Youth may experience challenges and life events that increase stress and lead to depression, anxiety, post-traumatic stress disorder and suicide. In turn, mental illness increases vulnerability to HIV and other STBBIs.Footnote 140 The link between mental illness and risk behaviours is especially pronounced among youth who are disproportionately affected by childhood stressors, stigma and discrimination such as sexually diverse and gender-variant youth, immigrants and newcomers to Canada, and ethno-cultural minorities. For example, data collected from youth over a three-year period revealed that risks of suicidal behaviour or mental health illness were most strongly associated with gay, lesbian or bisexual sexual identities.Footnote 141 Immigrants and newcomers to Canada are also at risk for mental illness due to the physical, emotional, social and financial stress of moving to a new country. Factors such as learning a new language, underemployment, low socio-economic status, separation from family and cultural background can also lead to stress, depression or anxiety.Footnote 142
Mental illness is also an important health determinant for youth managing chronic STBBIs such as HIV, hepatitis B or HCV. People living with these chronic conditions were twice as likely to experience depression and anxiety compared to the general population.Footnote 143 At the same time, depression and other mental illnesses can interfere with the ability of people living with chronic diseases to take their medications as prescribed, exercise, eat properly and communicate with family, friends and health service providers.Footnote 144 In addition, the stigma associated with mental illness may discourage youth from seeking care and support and result in feelings of shame or negative coping mechanisms.Footnote 145
Much like vulnerability to HIV and STBBIs, mental health and mental illness are influenced by multiple factors in a broader social context. To reduce the vulnerability of youth populations to HIV and other STBBIs, it is important to address these factors. The literature suggests that supporting positive mental health among young people (e.g. self-esteem, self-efficacy, sense of worth, satisfaction with life) has benefits not only for avoiding mental illness, but for protecting against HIV and STBBIs as well.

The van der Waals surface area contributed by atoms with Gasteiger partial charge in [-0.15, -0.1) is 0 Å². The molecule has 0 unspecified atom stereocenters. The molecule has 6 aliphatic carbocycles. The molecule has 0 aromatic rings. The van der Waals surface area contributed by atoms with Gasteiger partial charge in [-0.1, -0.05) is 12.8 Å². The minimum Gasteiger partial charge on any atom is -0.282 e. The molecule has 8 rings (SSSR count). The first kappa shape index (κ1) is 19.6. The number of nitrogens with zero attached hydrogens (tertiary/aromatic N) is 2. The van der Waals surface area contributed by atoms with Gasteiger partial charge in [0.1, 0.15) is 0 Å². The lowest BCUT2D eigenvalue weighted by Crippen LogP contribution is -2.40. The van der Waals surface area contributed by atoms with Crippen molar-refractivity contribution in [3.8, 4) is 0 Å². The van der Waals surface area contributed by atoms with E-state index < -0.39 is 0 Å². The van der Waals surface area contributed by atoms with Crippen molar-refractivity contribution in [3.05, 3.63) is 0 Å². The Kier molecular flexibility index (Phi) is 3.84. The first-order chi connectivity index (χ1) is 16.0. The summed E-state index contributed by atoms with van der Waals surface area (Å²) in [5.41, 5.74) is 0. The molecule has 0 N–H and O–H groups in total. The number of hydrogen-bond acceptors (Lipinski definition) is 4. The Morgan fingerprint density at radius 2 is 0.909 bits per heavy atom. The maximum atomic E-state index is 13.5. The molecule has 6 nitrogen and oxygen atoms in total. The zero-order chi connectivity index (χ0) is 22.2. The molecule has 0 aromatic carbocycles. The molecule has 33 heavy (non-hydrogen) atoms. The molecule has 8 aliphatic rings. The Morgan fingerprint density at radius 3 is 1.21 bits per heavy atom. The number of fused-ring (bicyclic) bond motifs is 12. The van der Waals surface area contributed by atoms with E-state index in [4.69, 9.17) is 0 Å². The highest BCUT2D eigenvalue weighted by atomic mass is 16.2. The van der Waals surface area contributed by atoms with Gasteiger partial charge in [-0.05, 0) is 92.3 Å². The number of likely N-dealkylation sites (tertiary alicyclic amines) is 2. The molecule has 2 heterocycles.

For some youth, it can be difficult to find a safe, stable place to live. There are few safe and affordable housing opportunities for young people with minimal incomes.Footnote 146 Similarly, street-involved youth transitioning out of the street face challenges in finding living arrangements that are affordable, safe and in good condition.Footnote 147 Furthermore, youth may face discrimination from property owners, and may not have access to references from previous rental properties or to advance rental payments such as certified cheques.Footnote 148 Studies of street-involved youth in Canada have reported multiple barriers to finding affordable, subsidized and adequate housing.Footnote 149 In one study of this population, participants underscored the poor conditions of affordable apartments such as lack of cleanliness, disrepair and their location in underserved neighbourhoodsFootnote 150 and indicated that they would rather return to the street or to shelters.Footnote 151